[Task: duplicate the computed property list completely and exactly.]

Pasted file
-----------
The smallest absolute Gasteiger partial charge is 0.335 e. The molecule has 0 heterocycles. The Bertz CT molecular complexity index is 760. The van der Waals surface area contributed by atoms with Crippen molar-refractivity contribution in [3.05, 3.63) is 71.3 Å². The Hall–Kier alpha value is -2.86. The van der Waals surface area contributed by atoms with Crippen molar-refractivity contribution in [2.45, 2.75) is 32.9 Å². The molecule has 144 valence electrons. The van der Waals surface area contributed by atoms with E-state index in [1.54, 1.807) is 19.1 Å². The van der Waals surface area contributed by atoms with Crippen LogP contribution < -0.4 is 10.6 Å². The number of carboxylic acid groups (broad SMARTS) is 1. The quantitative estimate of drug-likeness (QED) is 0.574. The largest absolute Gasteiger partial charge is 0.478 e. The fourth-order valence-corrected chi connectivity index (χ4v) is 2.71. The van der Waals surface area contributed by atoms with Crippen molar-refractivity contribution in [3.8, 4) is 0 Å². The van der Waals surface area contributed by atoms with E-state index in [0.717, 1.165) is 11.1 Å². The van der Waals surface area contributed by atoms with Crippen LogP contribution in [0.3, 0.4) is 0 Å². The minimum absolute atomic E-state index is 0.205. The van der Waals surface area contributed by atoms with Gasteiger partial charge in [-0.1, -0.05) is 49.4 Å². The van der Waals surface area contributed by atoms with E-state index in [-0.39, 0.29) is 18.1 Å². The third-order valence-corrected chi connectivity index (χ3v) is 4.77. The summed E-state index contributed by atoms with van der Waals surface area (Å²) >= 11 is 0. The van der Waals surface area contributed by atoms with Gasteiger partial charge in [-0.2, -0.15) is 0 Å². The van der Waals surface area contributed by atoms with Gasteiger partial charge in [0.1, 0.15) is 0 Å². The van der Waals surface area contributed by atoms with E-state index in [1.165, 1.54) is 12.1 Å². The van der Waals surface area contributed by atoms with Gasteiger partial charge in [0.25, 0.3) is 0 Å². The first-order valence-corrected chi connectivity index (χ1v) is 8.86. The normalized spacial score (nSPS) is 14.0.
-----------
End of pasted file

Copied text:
The smallest absolute Gasteiger partial charge is 0.335 e. The molecule has 0 heterocycles. The Bertz CT molecular complexity index is 760. The van der Waals surface area contributed by atoms with Crippen molar-refractivity contribution in [3.05, 3.63) is 71.3 Å². The Hall–Kier alpha value is -2.86. The van der Waals surface area contributed by atoms with Crippen molar-refractivity contribution in [2.45, 2.75) is 32.9 Å². The molecule has 144 valence electrons. The van der Waals surface area contributed by atoms with E-state index in [1.54, 1.807) is 19.1 Å². The van der Waals surface area contributed by atoms with Crippen LogP contribution < -0.4 is 10.6 Å². The number of carboxylic acid groups (broad SMARTS) is 1. The quantitative estimate of drug-likeness (QED) is 0.574. The largest absolute Gasteiger partial charge is 0.478 e. The fourth-order valence-corrected chi connectivity index (χ4v) is 2.71. The van der Waals surface area contributed by atoms with Crippen molar-refractivity contribution in [3.8, 4) is 0 Å². The van der Waals surface area contributed by atoms with E-state index in [0.717, 1.165) is 11.1 Å². The van der Waals surface area contributed by atoms with Crippen LogP contribution in [0.3, 0.4) is 0 Å². The minimum absolute atomic E-state index is 0.205. The van der Waals surface area contributed by atoms with Gasteiger partial charge in [-0.1, -0.05) is 49.4 Å². The van der Waals surface area contributed by atoms with E-state index in [-0.39, 0.29) is 18.1 Å². The third-order valence-corrected chi connectivity index (χ3v) is 4.77. The summed E-state index contributed by atoms with van der Waals surface area (Å²) >= 11 is 0. The van der Waals surface area contributed by atoms with Gasteiger partial charge in [-0.2, -0.15) is 0 Å². The van der Waals surface area contributed by atoms with Gasteiger partial charge in [0.1, 0.15) is 0 Å². The van der Waals surface area contributed by atoms with E-state index in [1.165, 1.54) is 12.1 Å². The van der Waals surface area contributed by atoms with Gasteiger partial charge in [0.25, 0.3) is 0 Å². The first-order valence-corrected chi connectivity index (χ1v) is 8.86. The normalized spacial score (nSPS) is 14.0.